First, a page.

High Public Debt

The crisis and recession exposed structural weaknesses in the United Kingdom’s fiscal policy framework. In particular, established fiscal rules were not sufficiently strong. The government actually met its own fiscal rules for the 10 years following their adoption in 1998.6 However in retrospect, these rules and policies did not adequately adjust for the economic cycle. IMF staff estimate that the United Kingdom was running a sizable structural deficit at the same time as the economy’s output gap was either closed or positive between 2000 and 2007.7 The bulk of the deterioration in public finances before the crisis was structural and primarily reflected increases in spending on public services. The rules also failed to build in a sufficient safety margin for uncertainty, which may have been underestimated.

Projections for public finances were also consistently overoptimistic and not subject to formal independent review. The fiscal policy framework in place before the crisis was often criticized because it provided insufficient monitoring, transparency, and accountability. Institutional reforms recently adopted by the government should address these weaknesses. In particular, the government has passed legislation to put the independent Office of Budget Responsibility (OBR) on a permanent footing. The OBR has already established itself as an authoritative voice in the fiscal policy debate, particularly with regard to November 2011 forecasts that led to a change in the government’s fiscal tack, notably a slowing of the pace of fiscal consolidation.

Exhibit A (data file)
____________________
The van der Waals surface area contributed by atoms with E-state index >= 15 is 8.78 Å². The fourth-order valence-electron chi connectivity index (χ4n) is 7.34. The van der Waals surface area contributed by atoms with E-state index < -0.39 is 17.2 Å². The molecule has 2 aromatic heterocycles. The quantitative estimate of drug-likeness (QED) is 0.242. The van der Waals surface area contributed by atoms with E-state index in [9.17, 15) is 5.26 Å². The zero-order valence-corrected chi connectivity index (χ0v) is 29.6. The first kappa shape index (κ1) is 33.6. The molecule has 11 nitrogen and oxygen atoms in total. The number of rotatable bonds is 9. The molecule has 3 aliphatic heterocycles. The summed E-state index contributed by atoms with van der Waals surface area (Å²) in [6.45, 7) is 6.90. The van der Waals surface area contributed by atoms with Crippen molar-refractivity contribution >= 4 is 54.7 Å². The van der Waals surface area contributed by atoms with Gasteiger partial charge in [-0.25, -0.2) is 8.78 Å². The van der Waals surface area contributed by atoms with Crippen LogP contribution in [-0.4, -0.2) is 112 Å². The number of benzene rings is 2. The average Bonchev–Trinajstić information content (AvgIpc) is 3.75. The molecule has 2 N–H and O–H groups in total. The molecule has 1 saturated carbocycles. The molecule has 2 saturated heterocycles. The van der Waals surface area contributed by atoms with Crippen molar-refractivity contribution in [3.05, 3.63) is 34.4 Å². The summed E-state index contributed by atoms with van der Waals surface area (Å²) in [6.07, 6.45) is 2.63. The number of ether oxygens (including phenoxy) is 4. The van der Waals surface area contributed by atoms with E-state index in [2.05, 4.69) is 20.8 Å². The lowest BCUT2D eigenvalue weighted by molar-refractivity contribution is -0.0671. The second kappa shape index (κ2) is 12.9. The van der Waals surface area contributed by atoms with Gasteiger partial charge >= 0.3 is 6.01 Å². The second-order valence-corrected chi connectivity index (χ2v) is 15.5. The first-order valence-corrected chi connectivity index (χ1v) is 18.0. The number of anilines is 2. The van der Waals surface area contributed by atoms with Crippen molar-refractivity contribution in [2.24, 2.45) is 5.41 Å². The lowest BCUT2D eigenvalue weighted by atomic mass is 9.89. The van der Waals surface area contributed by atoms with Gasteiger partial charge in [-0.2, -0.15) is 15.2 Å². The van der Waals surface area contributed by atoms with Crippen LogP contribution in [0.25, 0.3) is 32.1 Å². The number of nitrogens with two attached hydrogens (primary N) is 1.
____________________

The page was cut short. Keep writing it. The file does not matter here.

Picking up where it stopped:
Economic growth, estimates of potential growth, and tax revenues became over-reliant on the financial sector and related business services that were taking on more risk. Thin fiscal buffers became more important over time as the U.K. economy and tax revenues grew increasingly reliant on the financial sector for growth. Between 2000 and 2007, the financial and business services sector (including real estate) accounted for just over half of overall GDP growth. To some extent, higher growth contributions reflected greater risk-taking by the financial sector rather than an underlying increase in productivity.8 In turn, the financial sector is estimated to have contributed about 14 percent of government’s total tax receipts in 2007. This tax stream is relatively volatile, as shown by the 21 percent decline in the total collected by the financial sector between the fiscal years 2006/07 and 2009/10 (Figure 4.10).9